My course has debates over three game related controversies: 1) The representation of women in video games, 2) Does Grand Theft Auto V contribute to violent behavior among adolescent males, and 3) Are popular video games addictive and harmful to youth? Each question serves as an essential question to debate. For each of the three debates I have a lesson introducing the controversy and providing some background that helps frame the controversy. As an example, for the debate on the representation of women, I will talk about Anita Sarkeesian’s  Feminist Frequency “Tropes vs. Women in Video Games” blog and show some pre-selected clips.

The Directions

The debate’s topic statement and schedule are outlined below. You should make sure each team member participates; however, given the possibility of absences, everyone should be capable of responding to each part of the debate. You will notice that the team articulating their position will be able to prepare statements while the opposing team must respond spontaneously to those positions or think on their feet. In order to do well on this mission, you will need to research different aspects of the controversy and prepare specific examples to support your argument. Only one person can make the opening and closing statements. The opening statements can include visual aids and short clips of game play if you want to make use of such examples. Once the exchange begins, after the initial person speaks to a specific point, e.g. argument # 1 on the pro and con side, other team members can contribute if they adhere to the time limits and respect the moderator’s decisions.

The Debate Structure

Controversy I Sexism and Misogyny in the Game Industry

*Official Position Statement

The video game industry continues to promote a culture of sexism and misogyny through the design and publication of games that exploit women.

I Pro Team

1. Opening Statement by the pro team. (8 minutes maximum)

2. Response by the con team. (8 minutes maximum)

3. Argument number 1 with evidence in favor of the pro position. (3 Minutes)

4. Refutation of argument # 1. (3 Minutes)

5. Argument # 2 in favor of the statement. (3 minutes)

6. Refutation of argument # 2. (3 minutes)

II The Con Team

1. Opening statement against the official position. The con side’s main position. (8 minutes maximum)

2. The pro side’s response to the opening statement of the con side. (8 Minutes maximum)

3. Argument # 1 with evidence against the official position. (3 minutes)

4. Refutation of argument # 1. (3 minutes)

5. Argument # 2 with evidence against the pro side. (3 minutes)

6. Refutation of argument # 2. (3 minutes)

III Summations

1. Closing statement of the affirmative side. (3 minutes)

2. Closing statement of the negative side. (3 minutes)

          Given the iron glad partialism of our current Congress, who have shut down genuine debate in favor of preconceived ideas and biases, debate has a pressing importance for education. Our culture’s public discourse has fallen from the point-counterpoint popularized by William F. Buckley on Firing Line to shouting matches and the pervasive misinformation spread by much social media.3 Yes, you knew from the outset Mr. Buckley would argue the conservative perspective, but he made erudite, reasoned arguments which are so far removed from the propaganda of current Talk Radio commentators like Sean Hannity. Resurrecting formal debate in the classroom will help reclaim public knowledge from the whirlwind of misinformation today’s students face. At the same time, a new look at Gerald Graff’s work on teaching controversy as a centerpiece of the curriculum would also go far toward revitalizing classroom discussion. A return to some of Graff’s thinking also brings the Humanities once more to its rightful place as the cornerstone of a Liberal Arts education dedicated to graduating well rounded, well informed citizens.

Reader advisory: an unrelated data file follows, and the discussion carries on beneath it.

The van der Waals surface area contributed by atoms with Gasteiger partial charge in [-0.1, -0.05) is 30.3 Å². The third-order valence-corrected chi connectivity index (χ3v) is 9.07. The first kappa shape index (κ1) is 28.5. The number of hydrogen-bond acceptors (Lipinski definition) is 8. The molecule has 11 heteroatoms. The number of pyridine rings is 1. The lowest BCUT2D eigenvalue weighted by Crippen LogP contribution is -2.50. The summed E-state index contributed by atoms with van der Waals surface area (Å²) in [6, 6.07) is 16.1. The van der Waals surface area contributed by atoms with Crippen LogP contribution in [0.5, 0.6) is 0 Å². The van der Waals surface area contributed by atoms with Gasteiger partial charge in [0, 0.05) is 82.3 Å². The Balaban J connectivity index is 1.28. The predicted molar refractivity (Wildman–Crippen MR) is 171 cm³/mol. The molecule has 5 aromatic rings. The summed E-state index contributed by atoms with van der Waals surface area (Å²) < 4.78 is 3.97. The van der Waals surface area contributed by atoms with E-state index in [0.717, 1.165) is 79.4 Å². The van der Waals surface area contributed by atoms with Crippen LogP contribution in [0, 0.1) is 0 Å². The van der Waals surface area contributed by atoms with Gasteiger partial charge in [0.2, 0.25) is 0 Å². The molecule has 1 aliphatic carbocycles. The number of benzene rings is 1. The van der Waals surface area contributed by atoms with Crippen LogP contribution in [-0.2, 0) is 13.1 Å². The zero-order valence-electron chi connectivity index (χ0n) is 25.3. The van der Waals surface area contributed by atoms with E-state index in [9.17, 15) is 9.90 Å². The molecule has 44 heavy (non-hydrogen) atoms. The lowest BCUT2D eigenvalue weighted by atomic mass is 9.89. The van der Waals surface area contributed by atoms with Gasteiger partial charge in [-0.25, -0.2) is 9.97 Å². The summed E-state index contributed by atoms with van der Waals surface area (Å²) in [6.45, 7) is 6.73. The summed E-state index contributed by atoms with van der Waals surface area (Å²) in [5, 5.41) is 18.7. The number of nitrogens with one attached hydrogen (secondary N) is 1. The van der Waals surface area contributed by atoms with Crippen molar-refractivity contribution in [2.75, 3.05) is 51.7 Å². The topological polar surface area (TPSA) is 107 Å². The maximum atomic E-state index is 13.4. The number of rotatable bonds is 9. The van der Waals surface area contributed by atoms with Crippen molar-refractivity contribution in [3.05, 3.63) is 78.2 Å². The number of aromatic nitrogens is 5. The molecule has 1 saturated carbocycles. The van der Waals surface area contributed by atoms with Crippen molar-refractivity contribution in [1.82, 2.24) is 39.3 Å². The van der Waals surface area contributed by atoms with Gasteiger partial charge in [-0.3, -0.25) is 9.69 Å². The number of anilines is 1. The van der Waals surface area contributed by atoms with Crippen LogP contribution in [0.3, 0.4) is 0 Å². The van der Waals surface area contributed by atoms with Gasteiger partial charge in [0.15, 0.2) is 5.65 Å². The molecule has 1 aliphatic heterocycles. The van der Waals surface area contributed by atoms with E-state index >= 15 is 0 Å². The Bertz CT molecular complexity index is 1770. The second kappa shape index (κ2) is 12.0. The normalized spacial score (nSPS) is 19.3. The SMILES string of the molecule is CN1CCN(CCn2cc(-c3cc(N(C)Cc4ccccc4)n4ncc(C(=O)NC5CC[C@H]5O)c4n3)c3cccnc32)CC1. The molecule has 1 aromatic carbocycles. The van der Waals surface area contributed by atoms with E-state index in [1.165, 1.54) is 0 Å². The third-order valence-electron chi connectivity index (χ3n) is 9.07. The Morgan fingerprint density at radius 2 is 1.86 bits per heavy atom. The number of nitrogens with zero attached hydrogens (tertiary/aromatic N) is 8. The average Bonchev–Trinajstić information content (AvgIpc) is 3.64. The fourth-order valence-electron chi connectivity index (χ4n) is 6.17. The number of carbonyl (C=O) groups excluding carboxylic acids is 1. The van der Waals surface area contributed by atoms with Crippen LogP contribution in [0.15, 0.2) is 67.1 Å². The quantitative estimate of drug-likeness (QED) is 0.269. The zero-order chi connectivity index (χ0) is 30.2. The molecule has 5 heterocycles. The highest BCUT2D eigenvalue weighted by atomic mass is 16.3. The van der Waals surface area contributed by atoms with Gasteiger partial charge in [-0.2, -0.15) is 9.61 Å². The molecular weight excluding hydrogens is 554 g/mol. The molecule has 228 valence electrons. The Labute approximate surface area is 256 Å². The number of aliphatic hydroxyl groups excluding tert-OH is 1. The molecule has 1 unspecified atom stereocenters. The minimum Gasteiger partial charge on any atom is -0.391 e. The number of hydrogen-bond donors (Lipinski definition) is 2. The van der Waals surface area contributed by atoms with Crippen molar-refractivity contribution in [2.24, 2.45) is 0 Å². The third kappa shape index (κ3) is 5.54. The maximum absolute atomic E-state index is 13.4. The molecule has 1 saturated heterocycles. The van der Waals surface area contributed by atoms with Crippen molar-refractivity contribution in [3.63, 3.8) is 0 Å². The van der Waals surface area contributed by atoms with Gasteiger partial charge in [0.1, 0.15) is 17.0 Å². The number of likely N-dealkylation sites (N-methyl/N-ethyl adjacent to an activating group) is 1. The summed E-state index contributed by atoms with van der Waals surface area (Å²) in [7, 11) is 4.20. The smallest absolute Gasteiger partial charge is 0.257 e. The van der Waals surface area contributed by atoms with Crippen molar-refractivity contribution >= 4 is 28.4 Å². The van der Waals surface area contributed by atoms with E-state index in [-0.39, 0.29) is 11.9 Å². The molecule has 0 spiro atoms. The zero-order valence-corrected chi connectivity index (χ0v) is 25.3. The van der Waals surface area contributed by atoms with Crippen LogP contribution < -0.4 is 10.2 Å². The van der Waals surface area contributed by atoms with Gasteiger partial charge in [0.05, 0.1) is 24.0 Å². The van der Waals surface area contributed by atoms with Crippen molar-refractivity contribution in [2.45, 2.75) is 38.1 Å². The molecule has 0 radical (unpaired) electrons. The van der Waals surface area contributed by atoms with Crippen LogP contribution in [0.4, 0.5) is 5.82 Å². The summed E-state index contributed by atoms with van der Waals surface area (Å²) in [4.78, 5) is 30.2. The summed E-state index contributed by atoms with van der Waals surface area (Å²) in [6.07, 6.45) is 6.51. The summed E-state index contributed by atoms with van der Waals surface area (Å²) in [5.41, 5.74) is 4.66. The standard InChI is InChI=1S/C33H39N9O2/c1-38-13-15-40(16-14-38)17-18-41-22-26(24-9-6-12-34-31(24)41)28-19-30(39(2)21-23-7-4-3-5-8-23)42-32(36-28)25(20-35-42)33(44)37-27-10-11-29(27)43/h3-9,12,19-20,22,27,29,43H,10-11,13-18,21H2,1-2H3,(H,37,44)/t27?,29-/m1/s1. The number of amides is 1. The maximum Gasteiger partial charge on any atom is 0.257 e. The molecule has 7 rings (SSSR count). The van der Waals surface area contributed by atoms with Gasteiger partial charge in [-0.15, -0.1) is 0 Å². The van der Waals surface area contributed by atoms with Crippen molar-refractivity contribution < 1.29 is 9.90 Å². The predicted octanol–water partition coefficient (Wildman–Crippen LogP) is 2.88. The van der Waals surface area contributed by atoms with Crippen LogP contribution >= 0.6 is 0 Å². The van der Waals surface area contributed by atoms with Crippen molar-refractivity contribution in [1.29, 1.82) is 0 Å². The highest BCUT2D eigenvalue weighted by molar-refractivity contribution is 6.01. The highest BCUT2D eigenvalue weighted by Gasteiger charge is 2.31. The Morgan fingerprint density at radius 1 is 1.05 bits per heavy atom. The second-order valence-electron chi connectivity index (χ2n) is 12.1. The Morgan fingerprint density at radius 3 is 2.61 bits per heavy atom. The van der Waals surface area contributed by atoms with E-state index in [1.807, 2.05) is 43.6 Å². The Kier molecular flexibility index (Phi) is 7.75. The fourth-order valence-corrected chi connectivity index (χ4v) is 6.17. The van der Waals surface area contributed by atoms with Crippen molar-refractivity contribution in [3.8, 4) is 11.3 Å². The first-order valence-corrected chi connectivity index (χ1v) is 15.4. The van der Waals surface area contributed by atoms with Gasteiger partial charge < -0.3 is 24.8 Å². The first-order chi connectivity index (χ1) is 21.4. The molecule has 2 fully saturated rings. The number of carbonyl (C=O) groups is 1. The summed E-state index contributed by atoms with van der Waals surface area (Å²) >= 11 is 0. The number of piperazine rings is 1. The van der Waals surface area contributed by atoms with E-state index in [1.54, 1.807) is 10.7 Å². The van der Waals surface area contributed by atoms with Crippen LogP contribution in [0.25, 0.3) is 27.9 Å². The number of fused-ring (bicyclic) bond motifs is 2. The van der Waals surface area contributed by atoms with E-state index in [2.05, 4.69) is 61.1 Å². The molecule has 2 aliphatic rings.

Notes

1. Grand Theft Auto 5 generated over $80 million within 24 hours of its release. From educators to ignore these enormously popular video game is both a missed opportunity and a disservice to students. See, Jade King, “GTA 5 is now the most popular entertainment product ever.” Trusted Reviews. Nov. 3, 2018, retrieved from https://www.trustedreviews.com/news/gta-5-now-profitable-entertainment-product-ever-3448487, March 5, 2020. Web.

2. “The Lincoln-Douglas Debates of 1858,” National Parks Service, https://www.nps.gov/liho/learn/historyculture/debates.htm, web. This website gives the entire text of all seven debates.

3. William F. Buckley hosted Firing Line from 1966-1999, primarily on the Public Broadcasting System (beginning 1971). Thought not always a debate format, Buckley prized debate and many of the shows did display debates between conversation and liberal thinkers with Buckley moderating and often actively participating in the debate. For the most part, the shows were polite and the level of discourse many levels higher than what we see on talk radio or its cable television spin offs. Transcripts of Firing Line can be found at Stanford University’s Hoover Institution’s Library and Archives, https://digitalcollections.hoover.org/objects/21.

Works Cited

Graff, Gerald. Beyond the Culture Wars: How Teaching the Conflicts Can Revitalize American Education. W.W. Norton & Company, 1993.

Grand Theft Auto V, Leslie Benzies and Imran Sarwar designers, Rockstar Games, 2013. Video Game.

Sarkeesian, Anita. “Tropes vs. Women in Video Games,” Video blog, Feminist Frequency, 2013-2017, website, https://feministfrequency.com/